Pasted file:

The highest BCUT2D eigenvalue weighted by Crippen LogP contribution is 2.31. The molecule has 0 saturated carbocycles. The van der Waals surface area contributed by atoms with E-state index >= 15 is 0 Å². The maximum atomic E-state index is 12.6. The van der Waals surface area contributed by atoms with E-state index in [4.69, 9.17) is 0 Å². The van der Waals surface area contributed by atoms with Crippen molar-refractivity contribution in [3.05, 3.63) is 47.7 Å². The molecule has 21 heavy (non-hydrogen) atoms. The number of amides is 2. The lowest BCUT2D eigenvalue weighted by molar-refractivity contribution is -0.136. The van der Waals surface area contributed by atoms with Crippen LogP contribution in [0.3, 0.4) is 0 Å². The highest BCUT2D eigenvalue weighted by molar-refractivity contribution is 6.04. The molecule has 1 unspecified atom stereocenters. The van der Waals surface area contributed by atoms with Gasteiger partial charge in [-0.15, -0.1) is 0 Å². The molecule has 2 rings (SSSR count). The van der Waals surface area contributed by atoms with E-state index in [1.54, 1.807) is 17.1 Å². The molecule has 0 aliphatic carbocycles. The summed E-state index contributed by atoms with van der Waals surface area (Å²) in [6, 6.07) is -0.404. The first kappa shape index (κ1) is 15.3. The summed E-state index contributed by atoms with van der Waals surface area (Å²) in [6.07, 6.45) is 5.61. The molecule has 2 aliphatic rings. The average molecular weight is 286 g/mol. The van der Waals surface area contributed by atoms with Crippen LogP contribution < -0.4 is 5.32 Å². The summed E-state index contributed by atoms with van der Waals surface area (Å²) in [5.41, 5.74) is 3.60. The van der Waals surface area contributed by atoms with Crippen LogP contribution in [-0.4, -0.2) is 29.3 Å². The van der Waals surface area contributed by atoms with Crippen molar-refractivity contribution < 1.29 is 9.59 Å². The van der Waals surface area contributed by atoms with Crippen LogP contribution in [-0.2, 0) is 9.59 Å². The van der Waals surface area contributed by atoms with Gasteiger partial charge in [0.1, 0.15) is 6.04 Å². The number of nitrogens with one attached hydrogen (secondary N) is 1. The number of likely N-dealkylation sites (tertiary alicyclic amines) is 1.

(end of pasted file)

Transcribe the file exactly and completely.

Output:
The highest BCUT2D eigenvalue weighted by Crippen LogP contribution is 2.31. The molecule has 0 saturated carbocycles. The van der Waals surface area contributed by atoms with E-state index >= 15 is 0 Å². The maximum atomic E-state index is 12.6. The van der Waals surface area contributed by atoms with E-state index in [4.69, 9.17) is 0 Å². The van der Waals surface area contributed by atoms with Crippen molar-refractivity contribution in [3.05, 3.63) is 47.7 Å². The molecule has 21 heavy (non-hydrogen) atoms. The number of amides is 2. The lowest BCUT2D eigenvalue weighted by molar-refractivity contribution is -0.136. The van der Waals surface area contributed by atoms with Crippen LogP contribution in [0.3, 0.4) is 0 Å². The highest BCUT2D eigenvalue weighted by molar-refractivity contribution is 6.04. The molecule has 1 unspecified atom stereocenters. The van der Waals surface area contributed by atoms with Gasteiger partial charge in [-0.15, -0.1) is 0 Å². The molecule has 2 rings (SSSR count). The van der Waals surface area contributed by atoms with E-state index in [1.54, 1.807) is 17.1 Å². The molecule has 0 aliphatic carbocycles. The summed E-state index contributed by atoms with van der Waals surface area (Å²) in [6, 6.07) is -0.404. The first kappa shape index (κ1) is 15.3. The summed E-state index contributed by atoms with van der Waals surface area (Å²) in [6.07, 6.45) is 5.61. The molecule has 2 aliphatic rings. The average molecular weight is 286 g/mol. The van der Waals surface area contributed by atoms with Crippen LogP contribution < -0.4 is 5.32 Å². The summed E-state index contributed by atoms with van der Waals surface area (Å²) in [5.41, 5.74) is 3.60. The van der Waals surface area contributed by atoms with Crippen LogP contribution in [-0.4, -0.2) is 29.3 Å². The van der Waals surface area contributed by atoms with Crippen molar-refractivity contribution < 1.29 is 9.59 Å². The van der Waals surface area contributed by atoms with Crippen LogP contribution in [-0.2, 0) is 9.59 Å². The van der Waals surface area contributed by atoms with Gasteiger partial charge in [0.1, 0.15) is 6.04 Å². The number of nitrogens with one attached hydrogen (secondary N) is 1. The number of likely N-dealkylation sites (tertiary alicyclic amines) is 1.